One of the most widely consumed and expensive foods in the world, olives boast great antioxidant and anti-inflammatory properties. Although they are considered culinary vegetables, botanically, olives are a fruit. They are the fruit of the olive tree (Olea europaea), native to the Mediterranean Basin. One of the key-features of the fruit is their oily flesh, rich in healthy monounsaturated fatty acids which exert a powerful antioxidant and anti-inflammatory action on the cardiovascular system.
Olives, just like their main byproduct, olive oil, support cardiovascular health and protect against oxidative stress and chronic disease by preserving blood vessel integrity, lowering LDL (bad) cholesterol levels and preventing the oxidation of blood lipids. Moreover, as a result of their healthy unsaturated fatty acids content, olives support brain and nervous system activity and contribute to lowering inflammation levels in the body.
Facts about olive trees and olives
Olive trees are of medium height and bulky, with a somewhat twisted, at parts hollow trunk. Interesting fact: did you know that olive trees can easily live up to quite a few hundred years old and produce fruit throughout their lifespan? Olives, the fruit of the olive tree, are drupes, meaning they have a fleshy part surrounding a hard stone or pit. Olives ripen similar to mirabelles or plums, turning from green to red-purple and finally brown, violet or black. The green olives present in supermarkets or local farmers markets and brined (cured) green olives are, in fact, unripe. Another interesting fact: did you known that the brined (cured) black olives you buy are often dyed with the mineral iron? It’s an ‘edible’ or non-toxic form of iron, one that can be found in iron supplements.
What do olives look like?
Olive fruit are small and egg-shaped, that is, more elongated than round. They have a thin, smooth skin, firm to soft, meaty flesh with a hard, inedible, brown pit or stone in the center. Unripe olives are typically green, changing color as they ripen. Green olives with patches or smudges of red, purple, brown or violet are in the process of ripening, while dark brown, purple, violet and black olives indicate the fruit is mature.
What do olives taste like?
Freshly picked olives taste extremely bitter which is why they undergo special treatment before reaching supermarket shelves and our plates, to make them more palatable. Usually, treatments applied to the fruit involve the use of lye or salt or both. Olives in brine, also known as cured olives, are actually one of the most popular preparations of the fruit and make a wonderfully healthy prebiotic food for good gut health. Depending on how they are prepared, brined or otherwise processed, olives will taste more or less oily, salty, bitter, sour or vinegary.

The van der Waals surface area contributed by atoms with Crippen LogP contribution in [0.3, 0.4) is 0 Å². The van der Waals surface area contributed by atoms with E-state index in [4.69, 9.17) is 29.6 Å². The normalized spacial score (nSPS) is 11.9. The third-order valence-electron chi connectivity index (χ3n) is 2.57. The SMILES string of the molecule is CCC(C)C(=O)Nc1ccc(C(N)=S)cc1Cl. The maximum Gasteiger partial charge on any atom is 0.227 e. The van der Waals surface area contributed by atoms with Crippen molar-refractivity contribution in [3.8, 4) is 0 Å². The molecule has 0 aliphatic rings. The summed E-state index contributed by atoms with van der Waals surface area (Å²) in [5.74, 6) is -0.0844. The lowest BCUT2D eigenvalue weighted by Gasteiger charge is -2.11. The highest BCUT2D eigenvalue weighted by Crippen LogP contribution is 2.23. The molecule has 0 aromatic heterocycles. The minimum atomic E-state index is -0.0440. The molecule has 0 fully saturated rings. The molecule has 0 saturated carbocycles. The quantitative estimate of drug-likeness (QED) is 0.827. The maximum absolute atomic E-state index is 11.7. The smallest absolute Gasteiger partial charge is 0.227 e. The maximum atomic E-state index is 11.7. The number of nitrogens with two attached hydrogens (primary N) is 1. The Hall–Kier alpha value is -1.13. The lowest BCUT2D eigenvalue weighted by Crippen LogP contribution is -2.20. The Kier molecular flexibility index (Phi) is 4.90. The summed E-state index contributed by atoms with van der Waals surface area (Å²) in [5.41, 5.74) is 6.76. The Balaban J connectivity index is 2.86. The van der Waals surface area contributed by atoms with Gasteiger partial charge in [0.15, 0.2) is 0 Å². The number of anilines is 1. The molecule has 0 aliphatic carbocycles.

Different olive varieties will have different flavor profiles. Olives can taste rich and oily, with a delicate butter-like flavor and pleasant green, grassy notes. The taste can be more mild or stronger, sweeter or overtly bitter, or astringent. Other flavors that can be identified in olives include fruitiness reminiscent of tropical fruit or peaches and nuttiness. Brined or cured olives, especially green ones, have a pregnant green, vinegary taste with a mildly bitter aftertaste.
What are the benefits?
According to more recent research, the health benefits of olive consumption derive mainly from the antioxidant and anti-inflammatory action of compounds in the fruit. One particularly important compound in the fruit is hydroxytyrosol, a powerful antioxidant phenol found in the pulp of fresh olives, olive oil and olive leaves.
Hydroxytyrosol has been shown to protect cells against oxidative stress caused by free radicals. By limiting cell damage and promoting cell repair, antioxidants are believed to significantly reduce the risks of chronic disease such as heart disease and cancer. The hydroxytyrosol in olives appears to be highly protective of lung health in smokers. Fresh olives are by far the best source of hydroxytyrosol because the antioxidant content is easily damaged by canning methods and other processes.